I have spent the last five out of six weeks on the road: from Heimtexil in Frankfurt to Bread and Butter in Berlin, and from factories in Karachi to Dhaka. Traveling with this intensity opens my eyes to new trends and new resources and, in general, keeps my finger on the pulse of the business. I find no replacement for feet-on-the-ground experience.
It’s strange, as an American, to often feel like the odd man out. If there was one interesting, and somewhat surprising, thing I noticed repeatedly, it was the absence of my fellow Americans. Where are you guys? Why don’t you travel?
I suppose I could chalk up your aversion to travel to the holiday season; I’m sure Christmas in the U.S. beats a week in Dhaka. But I wouldn’t feel compelled to write this blog post if this were an isolated occurrence, rather than an identifiable trend. I’ve also discovered that Americans hardly ever go to international trade shows or to the major sourcing hubs abroad.
I really think Americans need to step up their game. I’ve been traveling back and forth to Asia regularly for a decade now, working for several U.S.-based brands and retailers, and the experience of having your boots on the ground is invaluable. Many of you are missing out on enriching experience, unproductively emailing your days away.
And when you do travel, it’s an empty gesture that misses the point of the experience. When I talk about the importance of traveling I don’t mean a business class flight to your Hong Kong office, or a 24-hour stopover at the Radisson in Dhaka to have lunch with your agent. I mean visiting the factory your office suggests for your next order. How else will you make an informed decision if that factory satisfies your company’s code of conduct? Or maybe take the opportunity to approve samples in person, rather than wasting six weeks waiting for DHL to deliver different lab dips. You can also visit your agent’s office and learn about the product development he’s conducting or what product he’s been shipping to what markets. Seeing how others source a product may even inspire you. At the very least, you’ll likely learn how others design at a certain price point or what fabrics are being produced and sampled.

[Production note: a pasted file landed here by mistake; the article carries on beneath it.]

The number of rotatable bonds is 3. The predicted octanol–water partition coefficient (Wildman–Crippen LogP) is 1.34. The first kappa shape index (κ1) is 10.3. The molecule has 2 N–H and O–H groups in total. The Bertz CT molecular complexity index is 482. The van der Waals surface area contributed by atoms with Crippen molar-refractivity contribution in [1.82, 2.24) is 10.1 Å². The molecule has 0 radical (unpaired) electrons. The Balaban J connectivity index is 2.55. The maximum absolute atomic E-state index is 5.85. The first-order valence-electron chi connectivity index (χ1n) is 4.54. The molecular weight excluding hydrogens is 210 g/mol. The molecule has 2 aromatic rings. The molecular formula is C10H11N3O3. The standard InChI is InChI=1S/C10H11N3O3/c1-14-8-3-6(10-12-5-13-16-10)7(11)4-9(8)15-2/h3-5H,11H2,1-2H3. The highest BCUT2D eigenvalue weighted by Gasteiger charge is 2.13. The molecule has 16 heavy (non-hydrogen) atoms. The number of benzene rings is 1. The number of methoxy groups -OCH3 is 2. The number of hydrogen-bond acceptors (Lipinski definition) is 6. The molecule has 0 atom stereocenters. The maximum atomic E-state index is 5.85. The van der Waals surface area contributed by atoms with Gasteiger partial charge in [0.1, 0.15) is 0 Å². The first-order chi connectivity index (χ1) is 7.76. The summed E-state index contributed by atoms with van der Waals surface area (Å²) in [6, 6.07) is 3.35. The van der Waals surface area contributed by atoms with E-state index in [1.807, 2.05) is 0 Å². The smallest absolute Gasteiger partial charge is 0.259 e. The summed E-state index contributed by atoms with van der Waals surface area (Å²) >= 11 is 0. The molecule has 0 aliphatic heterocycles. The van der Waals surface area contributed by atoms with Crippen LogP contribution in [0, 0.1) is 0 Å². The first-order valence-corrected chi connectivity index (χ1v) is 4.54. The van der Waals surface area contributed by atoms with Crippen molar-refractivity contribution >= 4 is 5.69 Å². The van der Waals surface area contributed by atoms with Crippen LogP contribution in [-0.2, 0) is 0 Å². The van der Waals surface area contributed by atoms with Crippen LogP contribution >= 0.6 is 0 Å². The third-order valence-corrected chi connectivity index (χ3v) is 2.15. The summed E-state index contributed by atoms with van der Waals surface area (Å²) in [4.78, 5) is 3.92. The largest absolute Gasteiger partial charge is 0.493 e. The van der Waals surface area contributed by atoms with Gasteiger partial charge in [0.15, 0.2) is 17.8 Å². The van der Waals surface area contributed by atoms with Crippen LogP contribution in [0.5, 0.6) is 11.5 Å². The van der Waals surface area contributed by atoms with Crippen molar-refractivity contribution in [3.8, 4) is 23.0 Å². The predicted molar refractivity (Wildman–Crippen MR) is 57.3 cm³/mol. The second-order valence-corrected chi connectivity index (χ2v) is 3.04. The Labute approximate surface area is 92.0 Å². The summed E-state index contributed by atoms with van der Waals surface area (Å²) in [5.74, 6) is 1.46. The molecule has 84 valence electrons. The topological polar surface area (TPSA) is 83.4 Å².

Why even leave your office and fly to remote parts if you’re not going to take advantage of the opportunities available to you?
I’ve learned that Europeans, in contrast, really understand that a hands-on approach yields better results. Whether it means visiting their agents abroad or inspecting their own factories, or taking a few days to tour Heimtextil for ideas, they understand the value getting your hands dirty brings.
Of course, Europeans have foreign offices and agents just like we do. However, their designers and sourcing teams work collaboratively to make important decisions at the factory itself. If they reject a wash, they go back four days later to see it in revised form at the washing unit in the factory. They search for new fabrics and products and price out garments at the factories so they know what they’re buying before they leave. They meet with fabric mills, negotiate the price and then, and only then, pull the trigger. They visit the factories over and over again, capitalizing on every opportunity to learn more about their business.
Having worked for both buying houses and trading groups, I’m able to speak from experience about how foreigners take advantage of overseas travel in a way most Americans don’t. We often wonder how they react so swiftly to trends as they emerge, how they turn goods so much faster than us. Some of this can be attributed to a superior decision making process, but much of it is a consequence of their willingness to travel and stay in closer contact with their suppliers.
I know many will curse me after their bosses ask them to fly to Asia next week. But hear me out: once you recover from jet lag and Delhi-belly, you’ll be glad you made the trip. And don’t forget to sign up for the frequent flyer program on Etihad–you will appreciate the upgrades when you’re flying long distances four times a year.